GEPA CEO bemoans ‘winner takes all’ attitude of exporters

GEPA CEO bemoans ‘winner takes all’ attitude of exporters

The Chief Executive Officer of the Ghana Export Promotion Authority (GEPA), Ms. Afua Asabea Asare has bemoaned what seems to be a “winner takes all” attitude that is becoming characteristic of some exporters in the country.

She made this remarks during a Radio discussion on GBC’s URA Radio 89.7 MHz in Bolgatanga.

She embarked on a 4-day working tour of the regions in the north to interact with exporters in the region who deal mainly in shea nuts and shea butter processing as well as basket weaving.

As part of GEPA’s agenda to reach a target of $5.3 billion export trade by 2021, the CEO is embarking on a tour of all regions to interact with exporters to identify the challenges they face and ways in which it can be mitigated.

She strongly believes this will go a long way to improve productivity and increase export yield.

In responding to whether the country’s local exporters are able to produce to meet global demands, she noted that she has identified a very worrying trend where some exporters receive orders that are beyond their production capacities but they keep it to themselves instead of leveraging on the capabilities of others in their industry to deliver the required volume to keep everyone in business.

“We have seen several instances where a buyer abroad place an order for a quantum of goods to be delivered by a local exporter who doesn’t have that capacity, but instead of him/her bringing others on board to deliver to the buyer to keep the business, they keep it to themselves until they’re able to deliver just a fraction of the order by themselves and in most cases, they end up losing the whole contract,” she lamented.

She advised exporters to work in groups whenever the need arises.

“Exporters must begin to synergise to have competitive advantage in order to deliver on big ticket orders. As an export promotion authority, our major interest is to see our non-traditional export volumes go high and translate us into an export-led economy which will correct our trade balance,” Ms Afua added.

PBC SHEA LIMITED operating below capacity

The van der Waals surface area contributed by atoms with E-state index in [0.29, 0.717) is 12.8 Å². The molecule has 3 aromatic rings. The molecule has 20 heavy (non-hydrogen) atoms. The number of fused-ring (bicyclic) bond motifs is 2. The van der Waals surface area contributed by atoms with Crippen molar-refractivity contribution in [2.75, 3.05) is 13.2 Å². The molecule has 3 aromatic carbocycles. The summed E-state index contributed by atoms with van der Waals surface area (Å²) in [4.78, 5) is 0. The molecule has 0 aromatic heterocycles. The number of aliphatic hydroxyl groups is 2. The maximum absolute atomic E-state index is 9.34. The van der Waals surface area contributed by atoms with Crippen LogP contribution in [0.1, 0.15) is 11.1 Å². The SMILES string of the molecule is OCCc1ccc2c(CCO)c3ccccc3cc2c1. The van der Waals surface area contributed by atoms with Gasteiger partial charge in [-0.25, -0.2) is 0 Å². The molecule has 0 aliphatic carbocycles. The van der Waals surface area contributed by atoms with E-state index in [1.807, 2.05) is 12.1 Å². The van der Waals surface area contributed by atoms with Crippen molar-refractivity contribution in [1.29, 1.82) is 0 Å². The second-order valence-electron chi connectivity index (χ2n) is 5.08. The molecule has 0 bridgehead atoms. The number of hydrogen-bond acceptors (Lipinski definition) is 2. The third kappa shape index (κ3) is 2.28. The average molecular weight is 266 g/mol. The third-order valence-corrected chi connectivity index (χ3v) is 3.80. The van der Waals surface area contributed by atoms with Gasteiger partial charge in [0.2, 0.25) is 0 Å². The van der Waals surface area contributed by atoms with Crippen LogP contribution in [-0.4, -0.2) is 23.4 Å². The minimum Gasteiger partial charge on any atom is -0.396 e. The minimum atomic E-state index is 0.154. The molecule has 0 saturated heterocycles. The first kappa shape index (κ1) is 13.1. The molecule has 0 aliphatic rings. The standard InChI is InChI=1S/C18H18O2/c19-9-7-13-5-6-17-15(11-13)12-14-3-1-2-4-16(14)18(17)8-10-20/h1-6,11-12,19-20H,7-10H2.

In the case of the shea butter processing industry in the North, reference can be made to the PBC Shea Ltd which has an installed capacity to process 200 metric tons of Shea butter per week but currently operates just about half of its capacity due to inadequate demand that meets our full capacity.

This was made known when the CEO and her entourage paid a working visit to their factory plant at Buipe.

GEPA expects exporters who receive orders beyond their production capacity to team up with a company like this to supplement their capacity in order to deliver fully.

The Ghana-Cote d’Ivoire Cocoa Pricing Example

Mr Alexander Dadzawa, Director of Projects at GEPA in commenting on the issue drew a hypothetical analysis citing the example of Ghana-Cote d’Ivoire cooperation agreement on Cocoa Export to be able to influence the determination of cocoa prices on the world market.

“Because Ghana and Cote d’Ivoire have come together they have become stronger and now they are going to be able to command how much cocoa beans sells on the world market but if we had gone our separate ways, foreigners would still have determined the price for us,” he added.

Exporters were admonished to work in groups especially when they receive huge orders from their foreign buyers.

“At the end of the day, everyone does his or her business and makes profit, our export trade volume goes up, we earn foreign exchange. The helps our GDP and the benefits go on and on.”

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